“I found him!” shouted the rancher husband over a boom of thunder, his body on a stepladder, his head in the attic. It could have been the voice of an angel. Quickly he pulled himself into the attic, and the rest followed as fast as they could.
They found a terrifying sight. In the middle of the attic, in a space apart from the boxes and dust tumbling from the walls, was a cage far bigger than both the hatch in the attic floor and the window pounded by rain. The dog was in the cage, grasping the bars with all four paws, still alive, if only with sheer adrenaline. And next to the cage was that old despicable scientist looking just like that portrait, who, I thought, had gone insane, because he was rattling the bars and shouting, “Scooby-Doo! Scooby-Doo!” And Scooby-Doo whined and cried as he jolted back and forth, looking like a ship in a tempest as lightning crashed and filled the room.
The count was 11.
The Gang and the rancher couple wasted no time. They pulled the cackling-mad scientist away from the cage and tied him to a wooden chair…but they gagged him sooner. They couldn’t risk him talking. Of course it was the ranchers who did the heavy lifting here, but I noticed Fred binding the wrists. I thought that was clever of the showrunners. He must know sailor’s knots.
Now Scooby cowered in the corner of this mysterious cage. There was no apparent way to unlock it, so the rancher husband assured the Gang that he would get his tools and try to bust it open. He climbed down the stepladder and would not be seen for the rest of the episode. Neither would Scooby.
Everyone else heaved the scientist down and out. The creepiest thing about him was his sudden composure. One moment he was crazy, bristling with noise, with strength…the next he had exactly the manner of a rock. It seemed to me that this man, even at this obvious nadir, was perfectly in control.
As the Gang discussed their future plans for the night, they sat on living room couches and set the old scientist to the side like he was a second TV set. Which was creepy, but in an airy, undefinable way. The man wasn’t blindfolded; he could see, he could hear. He scanned the room. He still seemed so capable.
The Gang wanted to arrest him. The rancher wife had other ideas.
Even she knew how dangerous the Fifty Names were. They all knew they couldn’t possibly let “that dog” die…at least, not that way. Once the old scientist was put in the prison system, eventually the gag would be removed. He’d be free to speak. And maybe the Mystery Gang wouldn’t hear it so soon—but the old scientist would get out eventually, and he did say he’d chase them to the ends of the earth.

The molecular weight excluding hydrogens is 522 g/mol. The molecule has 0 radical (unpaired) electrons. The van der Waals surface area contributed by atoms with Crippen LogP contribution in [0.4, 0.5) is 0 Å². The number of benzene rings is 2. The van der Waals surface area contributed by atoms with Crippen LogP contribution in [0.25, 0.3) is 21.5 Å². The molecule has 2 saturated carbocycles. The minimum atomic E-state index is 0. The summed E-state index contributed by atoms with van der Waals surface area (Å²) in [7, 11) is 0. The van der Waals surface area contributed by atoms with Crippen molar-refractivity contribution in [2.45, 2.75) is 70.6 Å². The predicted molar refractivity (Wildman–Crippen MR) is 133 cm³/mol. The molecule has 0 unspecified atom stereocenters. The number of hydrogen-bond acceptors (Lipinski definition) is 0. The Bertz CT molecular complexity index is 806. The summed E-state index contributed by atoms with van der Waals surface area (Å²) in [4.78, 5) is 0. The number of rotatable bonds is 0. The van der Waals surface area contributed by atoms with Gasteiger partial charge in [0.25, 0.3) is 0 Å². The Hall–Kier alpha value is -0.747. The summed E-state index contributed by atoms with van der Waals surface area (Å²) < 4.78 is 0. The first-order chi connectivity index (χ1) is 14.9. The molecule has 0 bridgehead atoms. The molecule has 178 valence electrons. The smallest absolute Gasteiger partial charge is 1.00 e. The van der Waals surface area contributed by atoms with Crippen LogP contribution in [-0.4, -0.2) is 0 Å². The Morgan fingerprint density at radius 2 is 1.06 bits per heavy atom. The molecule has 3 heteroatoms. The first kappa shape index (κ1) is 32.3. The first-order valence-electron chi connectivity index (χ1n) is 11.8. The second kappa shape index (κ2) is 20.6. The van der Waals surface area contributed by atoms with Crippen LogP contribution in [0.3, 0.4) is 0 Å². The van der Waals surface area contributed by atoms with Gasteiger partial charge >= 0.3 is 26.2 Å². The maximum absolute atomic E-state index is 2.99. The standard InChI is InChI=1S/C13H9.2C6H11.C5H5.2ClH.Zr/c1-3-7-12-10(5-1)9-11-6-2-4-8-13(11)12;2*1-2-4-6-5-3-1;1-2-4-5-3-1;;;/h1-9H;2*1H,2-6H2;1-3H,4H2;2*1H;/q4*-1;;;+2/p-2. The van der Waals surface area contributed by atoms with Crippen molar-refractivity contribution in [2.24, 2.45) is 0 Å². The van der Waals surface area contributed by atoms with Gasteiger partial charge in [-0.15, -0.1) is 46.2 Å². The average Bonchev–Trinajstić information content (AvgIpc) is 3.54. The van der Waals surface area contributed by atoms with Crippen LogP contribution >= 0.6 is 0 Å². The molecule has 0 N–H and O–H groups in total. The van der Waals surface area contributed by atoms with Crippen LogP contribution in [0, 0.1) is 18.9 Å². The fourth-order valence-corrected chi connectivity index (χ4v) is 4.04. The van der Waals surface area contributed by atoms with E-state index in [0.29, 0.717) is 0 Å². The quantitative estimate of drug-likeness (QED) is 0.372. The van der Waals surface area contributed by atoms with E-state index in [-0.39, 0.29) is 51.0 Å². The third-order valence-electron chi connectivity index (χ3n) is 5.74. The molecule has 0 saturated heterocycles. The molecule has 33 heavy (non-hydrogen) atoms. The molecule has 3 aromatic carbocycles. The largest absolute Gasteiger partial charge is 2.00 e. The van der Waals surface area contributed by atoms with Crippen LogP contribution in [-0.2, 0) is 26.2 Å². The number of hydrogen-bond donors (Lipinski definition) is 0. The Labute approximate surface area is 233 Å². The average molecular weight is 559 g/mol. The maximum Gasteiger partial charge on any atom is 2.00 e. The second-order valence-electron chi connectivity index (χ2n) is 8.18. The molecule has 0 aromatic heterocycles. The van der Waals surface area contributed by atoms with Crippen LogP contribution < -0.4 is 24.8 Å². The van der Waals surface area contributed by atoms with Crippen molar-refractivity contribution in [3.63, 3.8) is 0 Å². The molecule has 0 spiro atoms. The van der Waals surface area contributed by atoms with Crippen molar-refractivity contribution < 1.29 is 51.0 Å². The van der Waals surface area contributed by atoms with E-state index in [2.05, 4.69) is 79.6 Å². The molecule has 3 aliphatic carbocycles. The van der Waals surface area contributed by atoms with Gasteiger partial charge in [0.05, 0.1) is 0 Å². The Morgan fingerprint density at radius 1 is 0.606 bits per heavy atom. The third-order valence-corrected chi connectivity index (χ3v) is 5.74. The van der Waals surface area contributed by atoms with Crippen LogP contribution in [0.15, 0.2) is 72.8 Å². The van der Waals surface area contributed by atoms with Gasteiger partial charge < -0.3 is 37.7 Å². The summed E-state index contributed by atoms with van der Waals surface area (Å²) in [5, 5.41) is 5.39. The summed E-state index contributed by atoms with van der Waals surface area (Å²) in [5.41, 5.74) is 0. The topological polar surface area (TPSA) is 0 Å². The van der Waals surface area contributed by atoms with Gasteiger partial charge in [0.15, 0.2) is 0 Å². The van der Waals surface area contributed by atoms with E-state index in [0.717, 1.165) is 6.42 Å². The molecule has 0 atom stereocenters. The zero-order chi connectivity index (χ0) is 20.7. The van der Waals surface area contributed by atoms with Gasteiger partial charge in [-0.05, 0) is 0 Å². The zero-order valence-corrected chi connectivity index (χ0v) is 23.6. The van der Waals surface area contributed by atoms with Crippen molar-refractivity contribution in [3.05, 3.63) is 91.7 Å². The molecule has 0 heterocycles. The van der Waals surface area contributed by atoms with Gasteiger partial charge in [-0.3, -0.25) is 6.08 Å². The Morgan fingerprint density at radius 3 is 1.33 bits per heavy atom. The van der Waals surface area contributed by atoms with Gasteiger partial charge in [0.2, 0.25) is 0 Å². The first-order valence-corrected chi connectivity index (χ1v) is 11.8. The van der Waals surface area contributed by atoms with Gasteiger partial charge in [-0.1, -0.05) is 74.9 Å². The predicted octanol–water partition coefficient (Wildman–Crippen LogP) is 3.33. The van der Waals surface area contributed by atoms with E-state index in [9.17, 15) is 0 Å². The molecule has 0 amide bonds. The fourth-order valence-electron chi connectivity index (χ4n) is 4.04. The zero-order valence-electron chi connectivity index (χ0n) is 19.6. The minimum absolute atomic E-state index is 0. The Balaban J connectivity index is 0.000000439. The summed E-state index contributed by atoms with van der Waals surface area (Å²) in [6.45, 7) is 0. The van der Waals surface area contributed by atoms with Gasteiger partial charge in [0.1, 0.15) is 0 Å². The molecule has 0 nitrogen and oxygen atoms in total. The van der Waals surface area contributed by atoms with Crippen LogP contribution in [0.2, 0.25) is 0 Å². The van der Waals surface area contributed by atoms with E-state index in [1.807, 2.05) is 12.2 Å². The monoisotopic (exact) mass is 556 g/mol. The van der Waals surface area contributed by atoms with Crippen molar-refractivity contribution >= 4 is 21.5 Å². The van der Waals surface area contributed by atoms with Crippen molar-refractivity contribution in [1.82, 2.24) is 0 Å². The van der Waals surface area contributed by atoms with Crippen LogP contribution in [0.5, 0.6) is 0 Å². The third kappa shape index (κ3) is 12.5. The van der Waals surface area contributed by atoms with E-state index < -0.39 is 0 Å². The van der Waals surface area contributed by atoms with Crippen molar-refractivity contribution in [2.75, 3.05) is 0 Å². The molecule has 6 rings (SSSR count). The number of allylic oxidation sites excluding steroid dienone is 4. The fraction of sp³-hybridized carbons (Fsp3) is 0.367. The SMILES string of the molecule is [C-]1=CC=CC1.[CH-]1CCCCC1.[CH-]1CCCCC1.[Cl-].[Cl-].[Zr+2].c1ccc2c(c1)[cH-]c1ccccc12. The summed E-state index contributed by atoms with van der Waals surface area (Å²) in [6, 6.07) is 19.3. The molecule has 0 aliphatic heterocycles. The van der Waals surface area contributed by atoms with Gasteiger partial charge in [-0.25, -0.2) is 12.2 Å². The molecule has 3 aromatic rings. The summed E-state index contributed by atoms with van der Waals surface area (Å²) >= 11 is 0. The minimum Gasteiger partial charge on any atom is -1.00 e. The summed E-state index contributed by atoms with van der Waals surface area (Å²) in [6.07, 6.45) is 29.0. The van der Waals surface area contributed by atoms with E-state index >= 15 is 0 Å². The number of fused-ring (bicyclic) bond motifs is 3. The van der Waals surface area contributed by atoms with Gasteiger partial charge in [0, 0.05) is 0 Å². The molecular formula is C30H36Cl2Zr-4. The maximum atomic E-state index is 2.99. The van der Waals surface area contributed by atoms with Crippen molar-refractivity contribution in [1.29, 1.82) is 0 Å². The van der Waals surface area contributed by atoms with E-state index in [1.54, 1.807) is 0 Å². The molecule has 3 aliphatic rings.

So according to her, something had to be done. Violently.
If you’ve ever lived on a ranch, you know how hard life can be. You’ll have an easy time forgiving the rancher wife for what she then proposed to do.
I only remember some of the rancher wife’s exact words. She said that we all kill to live. “Even you know that, Shaggy. What do you think’s in your roast beef?”
And I thought chupacabras were dark.
The Gang is onboard a little faster than expected, and, I admit, this is where the episode lost me a little story-wise. At the same time, I can see how all the pressure of the past few weeks could have affected the teenagers’ minds, worn them out, and pushed them to do things they weren’t proud of. True to form, the episode kept the “human element”; Shaggy was not at all interested in murder. Really, he was indecisive. Still at that moral crossroads. I think I knew how he felt. I found myself awash in relief, but then came immediate shame and guilt, which made my stomach churn.
Fred suggested that they give Shaggy some time to “clear his head.” Everyone agreed. The old scientist observed from the corner.
“We could use some butter,” said the rancher wife as she looked out the window. Rain pounded the glass. “Would you ride into town and get some for us?”
The rancher wife gave him the money, plus some extra as a thank-you. As Shaggy went to the other room to find a raincoat, she asked the rest of the Gang to move the old scientist to the shed while she prepared the horse.
Cut to the rain, which was now washing over the desert in swirling sandy rivers, turning parched earth into mud. Shaggy had on heavy brown boots and a yellow raincoat that nearly glowed in the darkness. He had misgivings about the storm and the mud that almost swallowed his boots with every step, but he didn’t really question it. Why? I think that’s because his old vices were getting to him. The call of the supermarket and its food was too strong for him.
He took the reins of what the rancher wife earlier had called the fastest horse on the ranch. She helped him step up and over the horse’s back, gave him the reins, and bent in the mud to adjust something on the horse’s hind legs. “Horseshoes on,” she yelled over the rain. “No chupacabra bites here. Alright, Shag! Whenever you’re ready.”